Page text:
Interview with David Davidson of Revocation
The Fleece, Bristol
Interviewed by Paul Hutchings.
Ahead of their headline set at The Fleece in Bristol on 16th February, Paul and Rich were lucky to have a bit of time with Revocation’s David Davidson. The main man is a shredder extraordinaire and one of the nicest people in the world of extreme metal.
David is relaxed and looking in good condition considering the band are four weeks into their tour. How had the tour been so far?
“The tour has been great. I mean all the bands are getting along. They’re playing great every night. I think just the whole package all around is really slamming and yeah, it’s nice when we can all hang out and have a great time after the shows as well. So yeah, it’s just been a real pleasure to work with all these bands.”
The tour has travelled through a wide range of European countries before arriving in the UK for a few nights. Have any shows stood out?
“The reception’s been good in all places” David confirms, very much echoing what Sammy Duet (Goatwhore) told us. “We always have great shows in the UK. I don’t know what it is over here. The UK has been great. We played Dublin for the first time in like a decade. That was a highlight for me. But across the board they’ve been really great. I mean Italy was awesome, France shows went off, you know, a lot of the German dates were sick. I really have no complaints”.
Before Rich and I hooked up with Dave, we had a quick chat with bassist Brett Bamberger who deals with much of the tour managing. He was telling us about all the additional stuff that he has to deal with now across Europe and the UK. How much of a challenge has it been for Revocation to tour this time around?
“I don’t really handle any of that stuff, you know? I mean, Brett, feels the brunt of that shit. So luckily, he makes it so that we don’t have to feel the pain quite as much, but he’s, he’s definitely taking that one on the chin.”
Like many bands, Revocation was on tour when the pandemic broke. They were actually in Japan at the time and were lucky to get back to the US before a lot shut down. Having endured a two-year break, how was the muscle memory when they finally got back on stage?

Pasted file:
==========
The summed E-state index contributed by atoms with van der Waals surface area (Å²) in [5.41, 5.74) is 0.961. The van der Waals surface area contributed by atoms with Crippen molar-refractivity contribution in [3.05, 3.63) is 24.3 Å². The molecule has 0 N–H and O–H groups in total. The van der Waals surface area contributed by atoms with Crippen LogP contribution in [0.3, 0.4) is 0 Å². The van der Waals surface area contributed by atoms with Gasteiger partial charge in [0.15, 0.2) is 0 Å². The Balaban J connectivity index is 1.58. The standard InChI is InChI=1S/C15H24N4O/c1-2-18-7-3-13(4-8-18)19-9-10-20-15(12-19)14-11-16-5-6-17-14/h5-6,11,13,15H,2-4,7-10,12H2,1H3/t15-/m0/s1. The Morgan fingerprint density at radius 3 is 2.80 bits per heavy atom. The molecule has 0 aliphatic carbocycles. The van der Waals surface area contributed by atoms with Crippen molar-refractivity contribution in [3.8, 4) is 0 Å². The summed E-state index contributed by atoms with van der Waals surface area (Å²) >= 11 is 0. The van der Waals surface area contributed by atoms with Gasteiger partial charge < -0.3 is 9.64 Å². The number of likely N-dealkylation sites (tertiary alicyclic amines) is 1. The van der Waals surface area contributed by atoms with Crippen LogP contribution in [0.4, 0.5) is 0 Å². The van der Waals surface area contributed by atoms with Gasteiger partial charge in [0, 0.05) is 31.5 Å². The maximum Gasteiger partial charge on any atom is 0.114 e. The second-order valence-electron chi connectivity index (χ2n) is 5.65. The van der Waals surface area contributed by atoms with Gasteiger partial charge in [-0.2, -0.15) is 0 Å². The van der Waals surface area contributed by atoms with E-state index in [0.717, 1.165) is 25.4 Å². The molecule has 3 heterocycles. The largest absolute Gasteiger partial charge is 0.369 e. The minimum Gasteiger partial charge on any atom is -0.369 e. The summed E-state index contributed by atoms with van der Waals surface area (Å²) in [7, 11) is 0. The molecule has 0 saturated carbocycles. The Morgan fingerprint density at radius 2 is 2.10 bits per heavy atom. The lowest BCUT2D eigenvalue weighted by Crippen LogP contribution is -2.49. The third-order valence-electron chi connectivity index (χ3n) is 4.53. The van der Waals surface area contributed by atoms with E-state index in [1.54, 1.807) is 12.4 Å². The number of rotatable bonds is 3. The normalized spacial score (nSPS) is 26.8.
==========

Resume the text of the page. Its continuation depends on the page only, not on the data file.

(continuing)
“Um, I feel like, I mean we’ve done so much touring over the years, it was a little bit of dusting the cobwebs off, but at the same time, we all practice and stuff like that, when we’re home. I was writing music, teaching students online. So, I felt like I was able to stay sharp with my abilities. But there is no substitute for playing live and being on a stage and having that energy of the crowd. I feel like yeah, after like a couple shows that we just got right into it.”
Was there a genuine relief at those first shows?
“Yeah. I mean, those shows, were, like, slamming. I mean, it was one of the first metal tours that really came back since the pandemic and the line-up was just berserk. It was like, Cannibal Corpse Whitechapel, us, and Shadow of Intent opening and pretty much all of the shows were sold out. I think two didn’t sell out. Yeah. So, um, the fact that many people had the energy from being kind of pent up was also kind of cool. Probably a sizable amount of the audience, it was those kids first time ever going to a show. I thought about that a lot as a musician. Like, oh man, like I mean like my formative years were in that 15/16 age range, when I could go to shows and experience that. And you’re so impressionable, you know, in those younger years obviously, and that was why I wanted to start, you know. But when you’re a kid, you’re just like, oh my god, this is the sickest thing ever. And like, yeah, I want to start a band that I’m gonna like to dedicate my life to and that’s when that spark can really ignite. So, you know, I was kind of a little concerned for the youth. Like man, are they going to miss out on it all? You know, is that shit going to sail? Or you know, are kids going to even be interested in going to live shows? You know, twitch streams and YouTube and shit like that, but people came out. I saw a ton of fresh faces out there and I saw kids and people my age and older just losing their shit the whole time. So, it was cathartic for a lot of reasons.”
With the changing times, how has Revocation’s audience changed over the years? Are the hardcore fans that were there at the beginning still here, alongside the kids that are coming in, who’ve just discovered this new band that have been going since 1990 or whatever it is? Does David see that mix in the crowd, the people like Rich and me, standing a little bit further back, because our pitting days are behind us?
“Haha” David laughs, “you guys are in mosh pit retirement. Yeah, I mean, I think that’s the cool part about metal. It’s, you know, it’s a niche genre, but, you know, people that are really into it, I mean, they’re fucking diehards for life. Yeah. But it’s also a young man’s game at the same time, right? You do always have that mix. You’ll see people with white hair and white beards, you know, just kind of head banging at the back and then you’ll see someone that’s, you know, 18, a high school kid, hanging from the rafters!”
Revocation released their latest album Netherheaven in autumn last year. David had already completed much of the writing before the pandemic.Did the two two-year gaps give him time to refine it?